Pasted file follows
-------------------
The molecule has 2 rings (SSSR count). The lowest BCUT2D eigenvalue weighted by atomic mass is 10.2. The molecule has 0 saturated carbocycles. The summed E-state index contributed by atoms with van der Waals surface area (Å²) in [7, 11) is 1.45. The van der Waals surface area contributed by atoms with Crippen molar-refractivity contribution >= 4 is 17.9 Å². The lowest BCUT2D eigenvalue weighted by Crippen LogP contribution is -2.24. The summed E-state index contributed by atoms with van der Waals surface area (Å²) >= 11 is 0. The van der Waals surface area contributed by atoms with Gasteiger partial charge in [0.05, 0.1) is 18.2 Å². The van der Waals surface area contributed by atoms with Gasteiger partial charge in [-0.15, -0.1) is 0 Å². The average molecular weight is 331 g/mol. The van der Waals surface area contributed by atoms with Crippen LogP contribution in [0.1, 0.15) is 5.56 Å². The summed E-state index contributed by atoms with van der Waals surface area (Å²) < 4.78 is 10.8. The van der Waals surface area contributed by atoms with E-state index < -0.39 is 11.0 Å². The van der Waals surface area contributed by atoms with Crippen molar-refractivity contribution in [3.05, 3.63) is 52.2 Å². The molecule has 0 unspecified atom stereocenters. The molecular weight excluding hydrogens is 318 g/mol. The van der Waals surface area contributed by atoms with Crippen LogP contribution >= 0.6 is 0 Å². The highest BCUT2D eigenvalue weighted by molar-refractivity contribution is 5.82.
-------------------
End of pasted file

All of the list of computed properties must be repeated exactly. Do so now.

The molecule has 2 rings (SSSR count). The lowest BCUT2D eigenvalue weighted by atomic mass is 10.2. The molecule has 0 saturated carbocycles. The summed E-state index contributed by atoms with van der Waals surface area (Å²) in [7, 11) is 1.45. The van der Waals surface area contributed by atoms with Crippen molar-refractivity contribution >= 4 is 17.9 Å². The lowest BCUT2D eigenvalue weighted by Crippen LogP contribution is -2.24. The summed E-state index contributed by atoms with van der Waals surface area (Å²) >= 11 is 0. The van der Waals surface area contributed by atoms with Gasteiger partial charge in [0.05, 0.1) is 18.2 Å². The van der Waals surface area contributed by atoms with Gasteiger partial charge in [-0.15, -0.1) is 0 Å². The average molecular weight is 331 g/mol. The van der Waals surface area contributed by atoms with Crippen LogP contribution in [0.1, 0.15) is 5.56 Å². The summed E-state index contributed by atoms with van der Waals surface area (Å²) < 4.78 is 10.8. The van der Waals surface area contributed by atoms with E-state index < -0.39 is 11.0 Å². The van der Waals surface area contributed by atoms with Crippen molar-refractivity contribution in [3.05, 3.63) is 52.2 Å². The molecule has 0 unspecified atom stereocenters. The molecular weight excluding hydrogens is 318 g/mol. The van der Waals surface area contributed by atoms with Crippen LogP contribution >= 0.6 is 0 Å². The highest BCUT2D eigenvalue weighted by molar-refractivity contribution is 5.82.